Plasma therapy- life saving for Covid?


  Few months ago, there was a hope and  presumed scientific reason to believe that plasma therapy will be a wonderful option in Covid pandemic. But the said belief needed to be strengthened by robust trials. As trials continue, the belief that plasma therapy will save lives, have not been proved  clear. Now again there is a doubt in the mind of doctors, whether it will save lives or it may not. What ever future may hold, it is clear that it needs more trials, more evidence. Covid virus has again proved to be more smart.

Delhi: Plasma therapy’s life-saving abilities in question, doctors caution on its use (Times of India)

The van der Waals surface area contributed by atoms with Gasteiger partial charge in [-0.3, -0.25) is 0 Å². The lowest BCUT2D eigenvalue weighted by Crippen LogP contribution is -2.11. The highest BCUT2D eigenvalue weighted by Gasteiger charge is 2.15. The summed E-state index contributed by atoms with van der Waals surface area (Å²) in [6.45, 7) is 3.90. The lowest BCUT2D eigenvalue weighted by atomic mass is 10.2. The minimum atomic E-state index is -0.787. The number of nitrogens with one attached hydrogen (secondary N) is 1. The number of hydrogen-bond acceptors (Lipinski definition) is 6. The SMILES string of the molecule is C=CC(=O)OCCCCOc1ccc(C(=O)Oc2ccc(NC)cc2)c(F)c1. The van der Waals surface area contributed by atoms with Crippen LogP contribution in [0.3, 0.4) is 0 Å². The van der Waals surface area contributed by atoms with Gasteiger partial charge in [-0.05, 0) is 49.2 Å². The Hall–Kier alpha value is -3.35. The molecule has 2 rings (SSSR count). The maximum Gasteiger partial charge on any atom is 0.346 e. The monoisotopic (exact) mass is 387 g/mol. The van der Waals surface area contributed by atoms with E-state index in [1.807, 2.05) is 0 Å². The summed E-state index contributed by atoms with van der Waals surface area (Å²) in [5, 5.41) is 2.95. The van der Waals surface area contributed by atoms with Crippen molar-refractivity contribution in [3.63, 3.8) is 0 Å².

NEW DELHI: A day after TOI reported about an ICMR study that showed administering convalescent plasma to Covid-19 patients did not reduce death risk, top doctors of AIIMS, Institute of Liver and Biliary Sciences (ILBS) and Lok Nayak Hospital stressed the need to rethink who should get the therapy. In the trial by Indian Council of Medical Research, which involved 464 hospitalised, moderately-ill Covid-19 patients, researchers observed that some participants had higher antibody positivity than their plasma donors. “The difference in age and severity of illness, with donors being younger and having milder disease, could have driven this difference. While all Covid-19 survivors were encouraged to donate plasma, an overwhelming majority of the donors were only mildly sick, young survivors. Recovered patients who had moderate or severe disease were generally reluctant to return to hospitals for plasma donation,” the ICMR study noted.  Earlier the institutes  did not check the level of neutralising antibodies in the donor, which led to poorer outcomes. “The ICMR study re-affirms our assessment based on a trial conducted on 29 patients who received plasma therapy at ILBS. It showed no mortality benefit. However, there was significant benefit in terms of clearing of viral load in those who received the therapy in addition to standard care compared to who received only standard care,” he said. The ILBS director added that only patients with mild-to-moderate illness should be given convalescent plasma. “The therapy has to be given within 24 to 48 hours of diagnosis. Also, detailed assessment of presence of sufficient levels of neutralising antibodies in the donor should be mandatory,” Dr Sarin said. At least 100 Covid-19 patients at the state-run Lok Nayak Hospital have been given plasma therapy till date. Dr Suresh Kumar, its medical director, said larger studies might be needed to assess its benefits. “Remdesivir did not show significant benefit in Covid-19 treatment in some studies. Still, the drug is being used in select patients because it has certain benefits and there is no other known cure. Similarly, plasma therapy may not help reduce death risk but our experience shows it does help in faster recovery in a small subset of patients,” he said. ILBS and Lok Nayak Hospital are conducting a study involving 400 Covid patients to assess the benefits of plasma therapy. Rajiv Gandhi Super Specialty Hospital is also taking part in the study. The ICMR study was conducted at 39 tertiary care hospitals — 29 teaching and 10 private — across the country. According to the study, released on MedRXIV, a preprint service for medicine and health sciences, mortality was documented in 13.6% patients who received plasma therapy in addition to standard care and 31 (14.6%) patients who received only standard care. The trial results also indicated that there was no difference in progression to severe disease among moderately ill patients treated with convalescent plasma along with the best standard of care.

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